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With all the disturbing news about Buffalo police lately, it’s good to be able to say something positive. It’s too bad it’s about a brave cop whom the Police Department apparently mistreated.

Cariol Horne, who is African-American, was fired in 2008 after she tried to stop a white officer she said was choking a suspect during an arrest two years earlier. Anyone who believes that couldn’t have happened hasn’t been following the harrowing tale of suspended officer Robert E. Eloff who, if reports are correct, was a one-man crime wave.

The Horne case and issues surrounding it are a mess, starting with the firing of Horne. Gregory Kwiatkowski, the officer she says was choking a suspect, won a defamation suit against Horne and also won a lawsuit filed by the man who was allegedly choked.

Recently, though, Kwiatkowski, now retired, was indicted on charges that he used unnecessary and excessive force in connection with a separate incident. That indictment has prompted the Buffalo Common Council to consider Horne’s request to be granted pension benefits.

This should be a no-brainer. There are problems in the Buffalo Police Department, as exemplified by the Eloff case, the bribing of officers by a tow-truck operator and, also associated with Eloff, the recently posted video of a gang of officers attacking and severely beating a man outside a bar on Chippewa Street. No charges were filed against that man, Christopher J. Kozak, who was not even arrested; indeed, Eloff later gave him a ride back to his hotel.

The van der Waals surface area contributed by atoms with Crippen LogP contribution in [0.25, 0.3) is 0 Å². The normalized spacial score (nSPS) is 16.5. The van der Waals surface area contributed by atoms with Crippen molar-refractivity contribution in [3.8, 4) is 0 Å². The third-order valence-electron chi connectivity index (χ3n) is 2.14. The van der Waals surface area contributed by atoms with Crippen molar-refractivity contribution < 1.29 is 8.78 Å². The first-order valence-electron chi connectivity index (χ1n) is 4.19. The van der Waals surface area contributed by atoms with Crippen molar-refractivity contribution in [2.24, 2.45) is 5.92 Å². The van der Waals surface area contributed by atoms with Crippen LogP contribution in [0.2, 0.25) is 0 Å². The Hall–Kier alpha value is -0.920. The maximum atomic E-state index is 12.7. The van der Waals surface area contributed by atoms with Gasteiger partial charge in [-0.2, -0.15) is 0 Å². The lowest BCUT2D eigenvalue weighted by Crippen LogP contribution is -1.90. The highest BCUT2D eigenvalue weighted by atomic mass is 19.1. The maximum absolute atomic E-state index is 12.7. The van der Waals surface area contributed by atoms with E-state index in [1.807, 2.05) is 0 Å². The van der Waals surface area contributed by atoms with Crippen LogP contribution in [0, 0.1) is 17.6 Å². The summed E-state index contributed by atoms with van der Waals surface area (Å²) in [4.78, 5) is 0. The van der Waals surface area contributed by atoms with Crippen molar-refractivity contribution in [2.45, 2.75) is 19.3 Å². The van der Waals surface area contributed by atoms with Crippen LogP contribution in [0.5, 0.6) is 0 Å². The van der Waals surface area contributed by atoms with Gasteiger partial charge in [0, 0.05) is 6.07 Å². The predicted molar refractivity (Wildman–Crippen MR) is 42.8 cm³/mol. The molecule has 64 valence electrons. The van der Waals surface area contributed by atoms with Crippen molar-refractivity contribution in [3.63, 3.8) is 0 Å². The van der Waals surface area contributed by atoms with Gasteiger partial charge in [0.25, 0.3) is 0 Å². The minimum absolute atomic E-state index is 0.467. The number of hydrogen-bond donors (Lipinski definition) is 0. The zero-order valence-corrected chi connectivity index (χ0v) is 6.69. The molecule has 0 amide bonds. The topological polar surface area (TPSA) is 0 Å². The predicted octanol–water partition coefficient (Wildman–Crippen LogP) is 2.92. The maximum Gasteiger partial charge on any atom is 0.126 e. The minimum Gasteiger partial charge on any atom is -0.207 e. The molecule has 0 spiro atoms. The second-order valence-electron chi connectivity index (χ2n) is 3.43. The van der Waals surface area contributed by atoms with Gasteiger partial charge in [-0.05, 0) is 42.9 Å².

In the Horne case, there is reason to believe the department fired the wrong person. Indeed, commenting on the raft of brutality reports coming out of the Police Department, Horne noted that, “If the message they want to give is that an officer is going to be fired if they stop it, then that’s the wrong message.”

Buffalo needs cops who will stand up for the law. If Horne had seen a civilian attacking another person, it would have been her duty to intervene. Why does that change when it’s a police officer who has crossed a line? Did that happen? The evidence is conflicting, but Horne and her supporters haven’t wavered; meanwhile, evidence of police misconduct is mounting.

Horne was fired after 19 years of service, only one year short of what the state requires to obtain pension benefits. Without them, she says, she has faced a “really rough” time, financially, emotionally and physically.

The Common Council should do what it can to rectify this matter and it should insist that the Police Department take appropriate steps to deal with a culture that seems to have given a number of officers reason to believe that they can attack citizens when they want and for whatever reason they like.